Dr. O: You know, you may regret opening Pandora's box to sports analogies, because that is something that I live by every single day. But I think part of this is wanting to make sure everyone feels like they're part of a team, right? A lot of the work that that we're doing on this end is trying to expand the opportunities that individuals with disabilities have in general, and one particular niche is providing equitable access to sports and fitness. So our adaptive sports work is trying to make sure that everyone feels like they're a member of that team. Whether you got cut from the varsity team in high school or college or not, there's still a role for you on that team that sounds like you've put together an amazing team of people that are able to then play various games, no matter where it is you put them. And that's what it sounds like you've been doing. But as a member of that team, similarly, at equal and able, we talk a lot about increasing equity. Right. And, and when we think about a natural disaster, as you've mentioned, this is a moment in time where a lot of people are probably at their most vulnerable, right then. And in particular if they've been displaced, or if they lost a home. I've looked at some of the work that you do. And I've seen that you use something called your highest social vulnerability index. And that's what sort of helps you identify and plan where to go. Can you talk a little bit more about that, and how that helps you make decisions about words, employee volunteers?
Yeah, so so at Team Rubicon we're big believers, you know, and the data backs this up that, you know, disasters are indiscriminate in where they strike. But when they strike different populations, there is an inequitable, you know, or unlevel impact, you know. Communities that are poor, you know, generally communities of color, are impacted in a different manner, and they don't necessarily have the financial resilience that is super important in a disaster, you know, lots of times, you know, we're finding across the country that, you know, their populations living, you know, on the financial edge, and something as disruptive as a national natural disaster, you know, can really make a difference in, you know, that family, you know, that, that, that man or that woman that child's life. So one of the things we do is we take a look at, you know, a disaster is we use the social vulnerability index, which comes out of, you know, 14 different, you know, metrics across census data, which essentially, you know, in its simplest form measures, the resilience, you know, a community would have, and particularly, you know, a population will have, you know, in responding, you know, can they absorb a disruption from a natural disaster. And we always start at those with the highest social vulnerability, they're the people most likely to have a real impact from a natural disaster and we try to deliver our aid there first. So, you know, it's, it's a guide to deliver the aid to the people who need it most. And it just kind of begins to center on you know, how do you not after a hurricane, you know, make sure that you're going to a primary residence instead of a secondary residence, you know, to make sure that, you know, as an example, multi-generational homes, you know, can you deliver aid there before, you know, other homes? So it's kind of a starting point, for a choice in, you know, where you're going to begin in, you know, kind of eating the elephant, you know, where are you going to take that first bite and deliver the services. And, you know, obviously, you'd love to increase to help as much as the population as possible as it moves forward. But we understand, you know, they're constrained resources. And you really try to put yourself in the shoes of the people impacted by these disasters, in the real impact on their life. Can you get them into a position where they can resume their life and their livelihood, because it obviously has impacts that ripple through the entire family and the community, you know, for that matter?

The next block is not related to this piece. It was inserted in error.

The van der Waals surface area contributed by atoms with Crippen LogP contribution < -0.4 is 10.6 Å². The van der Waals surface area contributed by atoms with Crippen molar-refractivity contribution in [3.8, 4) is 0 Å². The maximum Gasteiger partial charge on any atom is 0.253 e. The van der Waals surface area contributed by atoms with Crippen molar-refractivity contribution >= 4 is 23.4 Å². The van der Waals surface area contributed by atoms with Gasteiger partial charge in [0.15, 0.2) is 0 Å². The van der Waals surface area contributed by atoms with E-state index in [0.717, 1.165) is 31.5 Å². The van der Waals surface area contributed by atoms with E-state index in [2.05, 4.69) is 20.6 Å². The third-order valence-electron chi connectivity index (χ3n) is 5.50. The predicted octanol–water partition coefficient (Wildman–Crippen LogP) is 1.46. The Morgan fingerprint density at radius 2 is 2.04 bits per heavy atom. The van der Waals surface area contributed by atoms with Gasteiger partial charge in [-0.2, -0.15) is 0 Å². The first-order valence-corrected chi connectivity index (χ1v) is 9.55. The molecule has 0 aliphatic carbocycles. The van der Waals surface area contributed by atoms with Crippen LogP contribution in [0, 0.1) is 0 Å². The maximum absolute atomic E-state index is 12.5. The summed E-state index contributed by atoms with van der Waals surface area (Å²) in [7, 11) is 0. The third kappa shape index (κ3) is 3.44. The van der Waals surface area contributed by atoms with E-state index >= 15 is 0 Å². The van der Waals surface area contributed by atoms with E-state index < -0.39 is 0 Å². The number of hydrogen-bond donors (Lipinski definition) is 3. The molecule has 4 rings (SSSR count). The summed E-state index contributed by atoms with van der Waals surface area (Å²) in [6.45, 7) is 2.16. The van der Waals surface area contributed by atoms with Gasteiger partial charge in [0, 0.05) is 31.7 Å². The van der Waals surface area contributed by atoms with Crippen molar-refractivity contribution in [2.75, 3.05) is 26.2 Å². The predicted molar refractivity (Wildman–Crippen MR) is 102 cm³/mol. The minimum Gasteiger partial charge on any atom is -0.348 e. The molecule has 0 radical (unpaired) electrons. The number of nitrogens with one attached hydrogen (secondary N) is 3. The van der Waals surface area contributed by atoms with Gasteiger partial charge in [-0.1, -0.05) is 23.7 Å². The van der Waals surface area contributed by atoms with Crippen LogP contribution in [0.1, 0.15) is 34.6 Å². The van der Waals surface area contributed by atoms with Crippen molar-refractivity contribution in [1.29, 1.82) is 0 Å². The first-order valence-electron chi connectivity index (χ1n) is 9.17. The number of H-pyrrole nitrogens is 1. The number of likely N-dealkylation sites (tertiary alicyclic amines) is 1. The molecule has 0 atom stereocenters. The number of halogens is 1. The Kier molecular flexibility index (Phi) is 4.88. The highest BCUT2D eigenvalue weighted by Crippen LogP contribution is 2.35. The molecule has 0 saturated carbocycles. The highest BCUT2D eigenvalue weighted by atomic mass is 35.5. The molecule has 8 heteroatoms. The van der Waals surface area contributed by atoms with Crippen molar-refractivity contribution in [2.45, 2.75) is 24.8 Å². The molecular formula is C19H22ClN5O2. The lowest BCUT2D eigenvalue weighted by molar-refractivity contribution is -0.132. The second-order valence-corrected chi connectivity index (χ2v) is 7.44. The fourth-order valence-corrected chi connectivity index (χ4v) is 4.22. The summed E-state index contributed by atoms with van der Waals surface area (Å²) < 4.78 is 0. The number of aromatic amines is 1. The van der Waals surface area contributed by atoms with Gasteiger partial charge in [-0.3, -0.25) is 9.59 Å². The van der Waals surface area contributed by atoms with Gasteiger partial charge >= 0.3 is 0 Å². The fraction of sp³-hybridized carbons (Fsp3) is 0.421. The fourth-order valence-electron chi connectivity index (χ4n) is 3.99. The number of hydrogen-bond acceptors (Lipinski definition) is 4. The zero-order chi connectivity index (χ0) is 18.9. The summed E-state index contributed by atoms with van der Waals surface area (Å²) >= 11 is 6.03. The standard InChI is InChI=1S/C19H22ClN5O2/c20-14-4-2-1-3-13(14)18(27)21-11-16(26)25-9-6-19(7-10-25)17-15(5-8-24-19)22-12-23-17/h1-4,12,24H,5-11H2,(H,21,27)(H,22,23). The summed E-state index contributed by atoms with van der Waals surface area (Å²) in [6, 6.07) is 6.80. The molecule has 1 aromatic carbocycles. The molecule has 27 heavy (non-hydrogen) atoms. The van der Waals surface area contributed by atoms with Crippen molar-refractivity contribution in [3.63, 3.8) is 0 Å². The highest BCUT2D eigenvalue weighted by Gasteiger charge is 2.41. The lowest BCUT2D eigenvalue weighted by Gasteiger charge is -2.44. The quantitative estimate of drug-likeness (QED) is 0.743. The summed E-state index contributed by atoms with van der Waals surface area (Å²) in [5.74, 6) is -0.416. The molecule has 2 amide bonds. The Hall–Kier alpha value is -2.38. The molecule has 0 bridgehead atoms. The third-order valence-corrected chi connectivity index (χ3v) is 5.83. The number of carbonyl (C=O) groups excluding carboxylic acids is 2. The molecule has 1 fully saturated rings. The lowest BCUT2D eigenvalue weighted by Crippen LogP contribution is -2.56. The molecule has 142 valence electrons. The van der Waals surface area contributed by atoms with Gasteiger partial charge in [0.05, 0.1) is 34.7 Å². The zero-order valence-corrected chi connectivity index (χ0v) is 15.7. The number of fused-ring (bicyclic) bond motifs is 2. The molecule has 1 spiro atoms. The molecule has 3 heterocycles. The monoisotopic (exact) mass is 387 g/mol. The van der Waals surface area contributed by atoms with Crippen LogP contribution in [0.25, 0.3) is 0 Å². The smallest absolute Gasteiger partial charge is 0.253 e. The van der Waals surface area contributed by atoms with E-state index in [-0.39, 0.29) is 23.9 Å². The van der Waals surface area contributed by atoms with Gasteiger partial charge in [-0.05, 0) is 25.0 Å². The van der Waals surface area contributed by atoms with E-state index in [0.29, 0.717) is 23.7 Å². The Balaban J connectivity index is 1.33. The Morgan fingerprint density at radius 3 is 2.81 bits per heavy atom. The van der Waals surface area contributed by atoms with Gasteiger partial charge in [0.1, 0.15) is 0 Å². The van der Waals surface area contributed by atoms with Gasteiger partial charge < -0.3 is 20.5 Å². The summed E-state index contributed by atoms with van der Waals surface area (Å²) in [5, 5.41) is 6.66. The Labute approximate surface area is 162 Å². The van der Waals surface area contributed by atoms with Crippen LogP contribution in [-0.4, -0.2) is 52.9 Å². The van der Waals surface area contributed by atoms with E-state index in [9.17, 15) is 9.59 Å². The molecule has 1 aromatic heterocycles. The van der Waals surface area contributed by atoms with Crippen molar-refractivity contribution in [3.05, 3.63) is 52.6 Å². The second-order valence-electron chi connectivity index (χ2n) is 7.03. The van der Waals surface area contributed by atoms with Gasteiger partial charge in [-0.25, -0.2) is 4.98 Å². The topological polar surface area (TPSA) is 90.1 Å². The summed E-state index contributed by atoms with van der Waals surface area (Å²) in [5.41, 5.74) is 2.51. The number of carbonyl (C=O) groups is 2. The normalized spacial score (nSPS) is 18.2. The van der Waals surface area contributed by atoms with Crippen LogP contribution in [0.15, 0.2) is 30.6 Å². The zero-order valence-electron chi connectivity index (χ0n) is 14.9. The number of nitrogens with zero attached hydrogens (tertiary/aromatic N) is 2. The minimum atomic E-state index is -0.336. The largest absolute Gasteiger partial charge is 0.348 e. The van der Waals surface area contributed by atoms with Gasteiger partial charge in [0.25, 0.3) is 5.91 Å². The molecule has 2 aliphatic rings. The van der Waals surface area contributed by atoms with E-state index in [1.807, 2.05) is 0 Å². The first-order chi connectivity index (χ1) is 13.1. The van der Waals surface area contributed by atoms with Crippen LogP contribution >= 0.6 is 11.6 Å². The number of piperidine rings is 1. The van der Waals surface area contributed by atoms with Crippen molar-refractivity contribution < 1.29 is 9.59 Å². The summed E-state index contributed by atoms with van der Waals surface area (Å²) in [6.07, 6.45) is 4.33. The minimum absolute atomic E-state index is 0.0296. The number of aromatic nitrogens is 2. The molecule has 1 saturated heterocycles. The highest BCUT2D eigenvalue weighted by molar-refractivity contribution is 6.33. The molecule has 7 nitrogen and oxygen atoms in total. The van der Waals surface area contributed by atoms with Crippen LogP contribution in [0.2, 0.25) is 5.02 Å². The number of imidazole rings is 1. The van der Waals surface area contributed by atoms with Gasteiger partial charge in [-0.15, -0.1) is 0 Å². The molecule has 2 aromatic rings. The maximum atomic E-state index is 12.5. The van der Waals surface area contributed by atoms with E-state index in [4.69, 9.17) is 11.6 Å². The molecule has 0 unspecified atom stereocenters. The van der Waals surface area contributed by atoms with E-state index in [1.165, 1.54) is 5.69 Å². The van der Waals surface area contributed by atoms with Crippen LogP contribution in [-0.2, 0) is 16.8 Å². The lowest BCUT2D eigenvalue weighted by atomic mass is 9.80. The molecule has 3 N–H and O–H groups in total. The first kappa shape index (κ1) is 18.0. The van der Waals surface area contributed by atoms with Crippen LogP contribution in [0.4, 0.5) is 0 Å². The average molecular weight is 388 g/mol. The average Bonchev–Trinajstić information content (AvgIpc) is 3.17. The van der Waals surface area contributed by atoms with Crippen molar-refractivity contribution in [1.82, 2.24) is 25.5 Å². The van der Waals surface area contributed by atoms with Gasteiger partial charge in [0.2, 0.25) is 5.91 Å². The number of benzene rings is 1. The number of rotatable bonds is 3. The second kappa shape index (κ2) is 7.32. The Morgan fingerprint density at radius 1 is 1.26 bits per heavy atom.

Dr. O: You know, those points you made were very important, right? And you mentioned how disaster strikes, right, and it is nondiscriminatory and where it strikes and how it strikes. But the fact that there are certain demographics that are disproportionately impacted by those things, you know, when we have solutions that we create, for sort of the majority, we oftentimes miss the fact that certain minoritize groups will then be disproportionately impacted. And it shouldn't actually come as a surprise to people. But a lot of times, it seems as though it's an afterthought, to then think about individuals from some of these marginalized populations that are going to be disproportionately impacted. So, as someone who is a wheelchair user, I'm interested in hearing, you know, your perspective or opinions on some of the accessibility needs and or challenges that you may have come across, as you help people who are living with disabilities, who in my opinion, may be even more disproportionately impacted, especially if there's a mobility disability, for example. So is that something that you and your work have come across? And how do you manage that?